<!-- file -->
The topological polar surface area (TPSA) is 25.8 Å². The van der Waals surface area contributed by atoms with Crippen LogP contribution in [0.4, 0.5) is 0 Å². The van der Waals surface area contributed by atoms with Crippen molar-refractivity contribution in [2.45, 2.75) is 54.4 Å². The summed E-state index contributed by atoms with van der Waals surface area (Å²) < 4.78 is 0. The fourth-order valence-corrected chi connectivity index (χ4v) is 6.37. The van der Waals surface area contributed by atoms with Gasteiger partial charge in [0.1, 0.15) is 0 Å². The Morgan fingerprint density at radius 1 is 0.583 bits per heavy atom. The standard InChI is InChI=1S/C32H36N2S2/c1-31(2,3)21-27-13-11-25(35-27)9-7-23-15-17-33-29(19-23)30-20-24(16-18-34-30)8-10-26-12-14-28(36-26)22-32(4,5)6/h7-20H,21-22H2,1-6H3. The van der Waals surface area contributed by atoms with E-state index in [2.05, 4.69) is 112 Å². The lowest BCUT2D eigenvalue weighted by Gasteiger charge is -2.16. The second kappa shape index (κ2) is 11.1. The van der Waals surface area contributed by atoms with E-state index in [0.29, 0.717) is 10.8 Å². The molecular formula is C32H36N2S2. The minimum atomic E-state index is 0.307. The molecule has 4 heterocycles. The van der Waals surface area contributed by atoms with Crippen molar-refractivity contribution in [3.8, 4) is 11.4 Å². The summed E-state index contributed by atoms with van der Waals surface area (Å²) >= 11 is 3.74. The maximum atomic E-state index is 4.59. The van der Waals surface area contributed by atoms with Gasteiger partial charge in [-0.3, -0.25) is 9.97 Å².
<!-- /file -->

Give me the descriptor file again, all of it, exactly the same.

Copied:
The topological polar surface area (TPSA) is 25.8 Å². The van der Waals surface area contributed by atoms with Crippen LogP contribution in [0.4, 0.5) is 0 Å². The van der Waals surface area contributed by atoms with Crippen molar-refractivity contribution in [2.45, 2.75) is 54.4 Å². The summed E-state index contributed by atoms with van der Waals surface area (Å²) < 4.78 is 0. The fourth-order valence-corrected chi connectivity index (χ4v) is 6.37. The van der Waals surface area contributed by atoms with Gasteiger partial charge in [0.1, 0.15) is 0 Å². The Morgan fingerprint density at radius 1 is 0.583 bits per heavy atom. The standard InChI is InChI=1S/C32H36N2S2/c1-31(2,3)21-27-13-11-25(35-27)9-7-23-15-17-33-29(19-23)30-20-24(16-18-34-30)8-10-26-12-14-28(36-26)22-32(4,5)6/h7-20H,21-22H2,1-6H3. The van der Waals surface area contributed by atoms with E-state index in [2.05, 4.69) is 112 Å². The lowest BCUT2D eigenvalue weighted by Gasteiger charge is -2.16. The second kappa shape index (κ2) is 11.1. The van der Waals surface area contributed by atoms with E-state index in [0.29, 0.717) is 10.8 Å². The molecular formula is C32H36N2S2. The minimum atomic E-state index is 0.307. The molecule has 4 heterocycles. The van der Waals surface area contributed by atoms with Crippen molar-refractivity contribution in [3.8, 4) is 11.4 Å². The summed E-state index contributed by atoms with van der Waals surface area (Å²) >= 11 is 3.74. The maximum atomic E-state index is 4.59. The van der Waals surface area contributed by atoms with Gasteiger partial charge in [-0.3, -0.25) is 9.97 Å².